LG 47LG60 LCD TV Real-World Performance
As with all 120Hz LCDs, my first real-world tests were moments near the beginning of Cars on Blu-ray and Star Wars VI on DVD. When Lightning McQueen is being profiled during the Piston Cup race at the beginning of Cars, he appears for a moment in front of an array of bright blue lights, which can exhibit a distinct smudging artifact with frame interpolation. Sure enough, the LG's TruMotion function caused this artifact, which got worse on the High setting.
Star Wars VI opens with Darth Vader's shuttle approaching the Death Star, which can look shimmery in the first view from the shuttle cockpit if frame interpolation is on. Likewise, the closely spaced vertical lines on the side of the landing bay as the shuttle approaches can look shimmery as well. On the 47LG60, though, these artifacts were very minor.
Otherwise, the detail in things like spaceship exteriors and the desert terrain of Tatooine was better than many TVs can manage with standard-def material, and colors were excellent. The only downfall was the black of space, which was more of a dark gray.
Of course, I also had to look at chapter 8 of Mission: Impossible III on HD DVD at 1080i. There was some moiré in the pan across the staircase, but it wasn't as bad as some TVs I've seen. Also, the shadow detail in the catacombs was quite good.
My new favorite demo disc for black level and shadow detail is Stargate: Continuum on Blu-ray. As expected, the black of the star field behind the opening title was not so deep. I tried turning on the Fresh (dynamic) Contrast control, which did deepen the blacks and bring out the stars a bit more, but it also gave brighter scenes a very unnatural look, so I left it off for the rest of my evaluation. Shadow detail in the dark scenes aboard the Achilles at night was very good, as was the overall detail and color throughout the movie.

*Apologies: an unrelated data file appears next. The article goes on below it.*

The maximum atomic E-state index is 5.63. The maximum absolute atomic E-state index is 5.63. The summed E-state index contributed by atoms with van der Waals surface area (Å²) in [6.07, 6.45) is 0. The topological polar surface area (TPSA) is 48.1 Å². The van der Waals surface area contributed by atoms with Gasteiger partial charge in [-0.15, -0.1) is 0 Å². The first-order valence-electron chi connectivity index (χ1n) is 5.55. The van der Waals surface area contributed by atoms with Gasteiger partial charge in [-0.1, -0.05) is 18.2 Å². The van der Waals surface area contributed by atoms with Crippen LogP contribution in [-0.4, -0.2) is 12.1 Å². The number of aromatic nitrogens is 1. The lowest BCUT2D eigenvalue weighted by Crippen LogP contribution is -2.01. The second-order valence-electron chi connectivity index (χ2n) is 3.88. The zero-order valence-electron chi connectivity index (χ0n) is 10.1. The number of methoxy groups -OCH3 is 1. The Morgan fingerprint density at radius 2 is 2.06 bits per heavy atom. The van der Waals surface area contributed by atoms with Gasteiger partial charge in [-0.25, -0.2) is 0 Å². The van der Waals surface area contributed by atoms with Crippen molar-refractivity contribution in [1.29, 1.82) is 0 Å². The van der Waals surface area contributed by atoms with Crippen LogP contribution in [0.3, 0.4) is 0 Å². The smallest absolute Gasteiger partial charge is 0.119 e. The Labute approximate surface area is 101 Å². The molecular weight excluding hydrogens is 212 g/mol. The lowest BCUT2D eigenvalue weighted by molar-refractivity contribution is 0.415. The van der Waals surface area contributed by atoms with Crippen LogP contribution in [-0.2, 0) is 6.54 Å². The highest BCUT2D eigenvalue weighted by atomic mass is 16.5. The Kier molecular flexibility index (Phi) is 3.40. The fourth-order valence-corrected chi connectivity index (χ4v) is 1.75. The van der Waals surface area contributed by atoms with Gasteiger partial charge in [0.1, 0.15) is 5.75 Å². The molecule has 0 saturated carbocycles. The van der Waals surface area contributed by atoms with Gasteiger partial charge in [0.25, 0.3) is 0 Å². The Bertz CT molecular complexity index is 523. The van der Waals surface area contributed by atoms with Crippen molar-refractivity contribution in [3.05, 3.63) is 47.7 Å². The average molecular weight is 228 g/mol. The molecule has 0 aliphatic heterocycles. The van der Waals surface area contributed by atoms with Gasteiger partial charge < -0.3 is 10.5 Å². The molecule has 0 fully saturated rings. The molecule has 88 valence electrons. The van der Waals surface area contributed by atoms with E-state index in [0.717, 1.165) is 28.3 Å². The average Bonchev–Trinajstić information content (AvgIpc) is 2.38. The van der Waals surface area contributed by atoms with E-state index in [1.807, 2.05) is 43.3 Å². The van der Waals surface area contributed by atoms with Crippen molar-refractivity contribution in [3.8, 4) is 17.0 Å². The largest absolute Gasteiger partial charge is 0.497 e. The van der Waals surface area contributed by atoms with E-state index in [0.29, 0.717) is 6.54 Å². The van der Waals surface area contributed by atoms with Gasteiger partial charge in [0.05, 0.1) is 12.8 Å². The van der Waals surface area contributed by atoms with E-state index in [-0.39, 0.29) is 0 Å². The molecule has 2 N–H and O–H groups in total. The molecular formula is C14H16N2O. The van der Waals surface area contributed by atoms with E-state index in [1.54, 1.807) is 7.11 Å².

As expected by now, the black of space on Independence Day on Blu-ray was not impressive, and the black letterbox bars never completely left my consciousness. However, everything else about the picture was superb. Detail was razor-sharp in the New York City skyline, surface of various spacecraft, skin textures, and exploding buildings. Colors were gorgeous, and shadow detail in night scenes was excellent.
The same was true of Seven Years in Tibet on Blu-ray. There's not a lot of black in that movie, but the shadow detail in the night scenes was really good, and the colors of the crystal blue skies, red monks' robes, and skin tones were rich yet natural. The detail in the Himalayan vistas, texture of fabrics, and brick walls of Lhasa was stunning.
One of my favorite DVDs for color is Topsy-Turvy, the Gilbert and Sullivan biopic. As expected, the riotous colors of the stage sets and costumes were vivid, and the more muted tones of "real life" were completely natural. Detail was quite good for a DVD, and shadow detail in the carriage as Sullivan and his valet race to the theater at the beginning was excellent.
In general, I preferred the picture with TruMotion on, despite the occasional artifacts. It simply looked sharper and more three-dimensional. As I was watching Topsy-Turvy, Tom Norton arrived at the studio, took one look at the screen, and said, "You have frame interpolation on, don't you?" As I mentioned earlier, he doesn't like the way frame interpolation makes the picture look, and he can obviously spot it right away. If you're among those who don't like it, you can always turn it off.
The 47LG60's onboard sound system features "invisible speakers," which, in fact, I was unable to find in a cursory examination of the cabinet. Given that, I was surprised that the audio quality was a bit better than average, with relatively good dialog intelligibility, though it did sound somewhat closed in. Also, the level was quite low in general, requiring me to crank up the volume to hear anything. As usual, I recommend pairing this TV with a good outboard sound system for the best experience.